Tanzania wants Malawi to release trespassers
The Government of Tanzania is pursuing diplomatic procedures with the Government of Malawi to secure the release of eight Tanzanians currently on remand in the country, facing criminal trespass charges.
The Malawian security officers arrested them in December last year, at Kayerekera Uranium Mine site in Karonga where it was initially alleged that the group was sent by the Tanzania Government to investigate if Malawi was manufacturing nuclear weapons.
The arrested Tanzanians are Ashura Yasiri , Wala-sa Mwasangu, Binto Materinus , Christian Msoli, Martin Jodomusole, Layinali Kumba, Maliyu Mkobe and Gilbert Mahumdi.
On Tuesday, Mzuzu Chief Resident Magistrate Texious Masoamphambe denied the eight bail, as the court awaits hearing of their case on January 26.
The Principal Secretary (PS) in the Ministry of Foreign Affairs and East African Cooperation of Tanzania, Aziz Mlima, told the Daily News in Tanzania on Wednesday that the Tanzania High Commissioner in Lilongwe was closely following up the matter, including visiting the detained Tanzanians.
He said last week, the high commissioner visited them at the remand and was given 30 minutes to have conversation with them regarding the issue.
“We are continuing with diplomatic procedures in efforts to ensure that this matter is being resolved amicably,” he said.
The ministry’s spokesperson, Mindi Kasiga, said it was a relief that the case was shifted from the High Court to the Magistrate’s Court proving that the allegations facing them have now become “less weighty”.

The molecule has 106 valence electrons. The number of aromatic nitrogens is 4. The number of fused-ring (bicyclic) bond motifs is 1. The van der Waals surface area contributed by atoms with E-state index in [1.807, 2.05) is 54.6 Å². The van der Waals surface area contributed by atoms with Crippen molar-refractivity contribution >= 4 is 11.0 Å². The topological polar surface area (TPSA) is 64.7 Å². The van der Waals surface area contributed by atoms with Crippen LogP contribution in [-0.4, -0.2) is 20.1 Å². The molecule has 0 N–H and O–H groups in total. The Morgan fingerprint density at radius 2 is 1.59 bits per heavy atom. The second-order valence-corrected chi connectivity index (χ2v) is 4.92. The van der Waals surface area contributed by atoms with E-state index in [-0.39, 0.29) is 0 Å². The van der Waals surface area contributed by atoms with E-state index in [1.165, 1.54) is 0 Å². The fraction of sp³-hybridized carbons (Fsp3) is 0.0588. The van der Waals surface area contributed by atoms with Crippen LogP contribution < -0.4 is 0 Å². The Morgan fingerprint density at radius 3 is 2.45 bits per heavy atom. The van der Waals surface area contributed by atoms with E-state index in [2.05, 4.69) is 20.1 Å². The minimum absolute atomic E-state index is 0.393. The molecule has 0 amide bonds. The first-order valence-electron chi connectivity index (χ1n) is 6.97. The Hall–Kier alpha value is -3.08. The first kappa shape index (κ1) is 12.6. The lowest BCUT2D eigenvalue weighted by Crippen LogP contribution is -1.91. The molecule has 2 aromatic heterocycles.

Recently, the Tanzania Government dismissed claims that the arrested Tanzanians were spies, insisting that they were activists opposed to uranium extraction.
The Tanzania Government claims that the eight Tanzanians being held in Malawi were employees of a German-based non-governmental organisation (NGO), which advocates a stop in the extraction and use of uranium.
During the court proceedings on Tuesday, drama erupted when the accused Tanzanians demanded that a fellow national should be the case’s interpreter.
“We are failing to understand what the court is saying because your interpreter is poorly translating our language; we, therefore, need a good interpreter from our country,” said one of them.
Efforts to talk to the Public Relations Officer in the Ministry of Foreign Affairs, Rejoice Shumba proved futile as she was in a meeting
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